Legislators to blame for tuition hikesTo the letter-writer from June 9 who said that universities should be ashamed of themselves for raising college tuition so much that some students are choosing to prostitute themselves in order to pay for their education: she should talk to her state legislator.

Readers Write: June 14

ACLU director should have more fortitudeIn recent articles about Maya Dillard Smith resigning as ACLU Georgia director over the organization’s position on transgender people being allowed to use bathrooms that match their gender identity, she asks, “How comfortable are we supposed to feel as people” and stated that her two younger daughters were visibly frightened because three 6-foot tall women with deep voices were in the bathroom.

Wingfield: Resisting terrorists’ assault on American character

Three months ago, after a different mass killing by ISIS loyalists, President Barack Obama made a claim about the limits of the Islamic State’s ability to harm us: “Groups like ISIL,” Obama said, using a different name for the group, “can’t destroy us, they can’t defeat us.

Readers Write: June 13

Senate GOP lets down votersIt is disgusting but should not be surprising that the Senate GOP has dropped plans to “defund Obamacare” as published in the June 8 edition of the AJC.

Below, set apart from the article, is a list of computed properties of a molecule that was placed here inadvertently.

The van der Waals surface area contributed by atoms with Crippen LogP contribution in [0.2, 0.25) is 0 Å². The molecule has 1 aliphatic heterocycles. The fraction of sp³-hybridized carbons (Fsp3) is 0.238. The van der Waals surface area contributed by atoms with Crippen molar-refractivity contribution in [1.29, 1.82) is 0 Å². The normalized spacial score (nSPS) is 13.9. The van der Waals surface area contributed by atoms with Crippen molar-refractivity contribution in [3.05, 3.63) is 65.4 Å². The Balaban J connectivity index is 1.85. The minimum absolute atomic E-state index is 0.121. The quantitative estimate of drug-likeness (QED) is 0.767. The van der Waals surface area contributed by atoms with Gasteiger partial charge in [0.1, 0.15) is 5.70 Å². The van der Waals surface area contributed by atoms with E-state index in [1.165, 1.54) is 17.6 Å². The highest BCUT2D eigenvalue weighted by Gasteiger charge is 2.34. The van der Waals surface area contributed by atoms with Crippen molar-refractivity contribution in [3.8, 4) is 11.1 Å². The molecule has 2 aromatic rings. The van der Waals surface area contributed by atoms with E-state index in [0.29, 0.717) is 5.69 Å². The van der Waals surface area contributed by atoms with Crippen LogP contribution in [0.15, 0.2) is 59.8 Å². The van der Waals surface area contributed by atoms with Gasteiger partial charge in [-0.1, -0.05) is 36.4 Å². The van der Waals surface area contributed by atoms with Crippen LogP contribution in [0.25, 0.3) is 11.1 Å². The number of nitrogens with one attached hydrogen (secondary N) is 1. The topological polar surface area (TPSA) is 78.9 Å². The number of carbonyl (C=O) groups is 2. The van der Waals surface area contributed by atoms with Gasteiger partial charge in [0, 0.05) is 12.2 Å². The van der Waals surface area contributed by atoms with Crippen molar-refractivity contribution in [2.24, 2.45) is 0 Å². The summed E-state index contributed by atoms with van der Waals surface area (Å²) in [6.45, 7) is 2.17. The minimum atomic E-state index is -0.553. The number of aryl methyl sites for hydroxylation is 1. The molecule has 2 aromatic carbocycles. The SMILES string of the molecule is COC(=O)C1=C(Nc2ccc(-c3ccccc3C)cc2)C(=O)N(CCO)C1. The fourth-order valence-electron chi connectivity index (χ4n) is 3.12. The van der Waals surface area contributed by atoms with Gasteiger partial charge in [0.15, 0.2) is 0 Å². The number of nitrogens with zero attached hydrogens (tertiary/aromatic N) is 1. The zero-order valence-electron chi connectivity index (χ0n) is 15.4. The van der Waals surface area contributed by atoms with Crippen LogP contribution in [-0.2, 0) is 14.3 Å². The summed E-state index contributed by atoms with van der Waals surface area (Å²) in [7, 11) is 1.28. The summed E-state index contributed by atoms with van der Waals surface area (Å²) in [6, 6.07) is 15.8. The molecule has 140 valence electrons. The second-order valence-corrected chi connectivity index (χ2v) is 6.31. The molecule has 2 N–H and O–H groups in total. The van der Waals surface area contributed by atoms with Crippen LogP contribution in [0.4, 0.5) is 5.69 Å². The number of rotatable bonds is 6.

Oceans battered by climate change

Memo to environmental activists: It’s the oceans, stupids.This summer, people will flock to beaches to swim, surf, wade, boat, fish, sunbathe, or even fall in love.

Readers Write: June 12

Ali’s draft-dodging marred his legacyThere is no doubt that Muhammad Ali was one of the best ring fighters ever.

A mother’s view of transgender equality

Fear of the unknown can be a pretty powerful driving force. Not many Americans know someone who is openly transgender, and right now a focused debate over transgender equality is leading to a lot of fear and misinformation.

Voices: The rise and fall of Kenneth Starr

The Dec. 28, 1998, cover of Time magazine shows the bespectacled image of Kenneth Starr alongside then-President Clinton with the headline, “MEN OF THE YEAR.

Readers Write: June 10

Trump has moved GOP to ‘hope and change’This past Sunday, I listened to several of the Sunday morning talk shows.